In my work providing child therapy and family therapy in Washington, DC and Bethesda, MD, every day I hear from parents about scuffles at school, on the playground, or at home between siblings. Often after a pushing or hitting incident, the parent (or the child, if he or she is old enough) turns to the aggressor for an apology or to explain that what they did was wrong. A parent may direct their response to the aggressor with “That’s not nice,” a normal response when parents observe an undesired behavior, in hopes that the phrase will play out as a lesson to that child.
However, I think that focusing on the aggressor neglects the other child who experienced a push or other unwanted physical touch. That child also needs a lesson in standing up for him or herself. I have found that offering simple steps empowers both parents and children to feel more confident in their actions and reactions following an incident.
Give empathy to the child who was hurt
Instead of responding first to the aggressive child, the target of the aggression should receive some positive adult attention: “Oh no! You were pushed and fell down. Do you need a hug?” This models an appropriate empathetic response from a responsive adult, while also sending a message to the aggressor, who can see that the adult is concerned about the harm he or she has caused.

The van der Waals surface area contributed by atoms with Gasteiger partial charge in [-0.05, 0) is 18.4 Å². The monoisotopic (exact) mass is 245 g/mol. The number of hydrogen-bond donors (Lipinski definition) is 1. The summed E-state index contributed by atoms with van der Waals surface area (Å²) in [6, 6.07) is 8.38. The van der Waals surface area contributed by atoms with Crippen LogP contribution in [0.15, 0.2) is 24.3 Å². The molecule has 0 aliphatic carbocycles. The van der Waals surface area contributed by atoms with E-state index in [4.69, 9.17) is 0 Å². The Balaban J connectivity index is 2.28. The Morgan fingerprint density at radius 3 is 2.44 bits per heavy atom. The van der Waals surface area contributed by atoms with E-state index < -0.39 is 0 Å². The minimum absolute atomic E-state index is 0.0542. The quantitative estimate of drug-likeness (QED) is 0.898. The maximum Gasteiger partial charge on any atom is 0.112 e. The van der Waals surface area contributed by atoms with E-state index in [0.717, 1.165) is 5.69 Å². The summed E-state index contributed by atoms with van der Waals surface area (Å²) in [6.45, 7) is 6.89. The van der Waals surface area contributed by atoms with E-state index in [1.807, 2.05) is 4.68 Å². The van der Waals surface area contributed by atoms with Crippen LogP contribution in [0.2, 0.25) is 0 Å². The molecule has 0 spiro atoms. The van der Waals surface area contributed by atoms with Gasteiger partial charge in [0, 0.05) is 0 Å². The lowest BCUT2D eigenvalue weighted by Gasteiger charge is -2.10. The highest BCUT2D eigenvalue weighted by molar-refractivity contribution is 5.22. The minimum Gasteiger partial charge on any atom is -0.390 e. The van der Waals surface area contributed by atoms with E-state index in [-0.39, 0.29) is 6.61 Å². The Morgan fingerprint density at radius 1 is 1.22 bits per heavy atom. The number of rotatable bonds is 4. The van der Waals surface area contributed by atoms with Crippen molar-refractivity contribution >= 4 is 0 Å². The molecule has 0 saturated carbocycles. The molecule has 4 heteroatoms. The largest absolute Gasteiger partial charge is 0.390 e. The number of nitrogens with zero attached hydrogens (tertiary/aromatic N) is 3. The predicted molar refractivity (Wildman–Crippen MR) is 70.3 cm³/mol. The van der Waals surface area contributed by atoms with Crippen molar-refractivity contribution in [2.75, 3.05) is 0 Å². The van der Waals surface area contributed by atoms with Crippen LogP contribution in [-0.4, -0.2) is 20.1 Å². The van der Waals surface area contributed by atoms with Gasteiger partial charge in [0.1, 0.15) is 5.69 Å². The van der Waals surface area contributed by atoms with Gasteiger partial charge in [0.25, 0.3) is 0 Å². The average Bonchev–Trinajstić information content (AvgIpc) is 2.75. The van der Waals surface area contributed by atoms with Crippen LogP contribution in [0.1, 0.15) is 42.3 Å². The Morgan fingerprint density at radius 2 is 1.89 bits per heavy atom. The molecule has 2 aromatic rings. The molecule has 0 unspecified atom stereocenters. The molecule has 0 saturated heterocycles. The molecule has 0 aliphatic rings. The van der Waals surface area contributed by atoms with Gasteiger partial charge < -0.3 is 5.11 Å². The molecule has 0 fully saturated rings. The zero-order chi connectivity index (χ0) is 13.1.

Model ways to care
At first, it can be the adult offering the hurt child a hug or some ice for a boo-boo. It’s also possible for the aggressor and other children on the playground to participate in the caretaking. You will want to make sure the child offering support is calm and willing to help. The hurt child also has a say in who cares for them and how. Make sure the hurt child wants the type of care that is offered by yourself or by peers. You may not be able to make a child feel sorry for what they did, but you can model how to care if they so choose.
Provide language that empowers all children
After offering support to the child who was hurt, the adult can offer suggestions for strategies to stand up and care for his or her body in the future. Phrases like “I don’t like that” or “Please keep your hands to yourself” gives kids of both genders and all ages the language they need to feel confident the next time they run into a pushy kid.
You are your children’s first and most important role model. Showing them how to care for others will serve as their outline for how to respond to peers and in all relationships throughout their lifetime. So the next time you see behavior that you don’t like, take a few deep breaths to think about how your response will serve as a model to all children you encounter.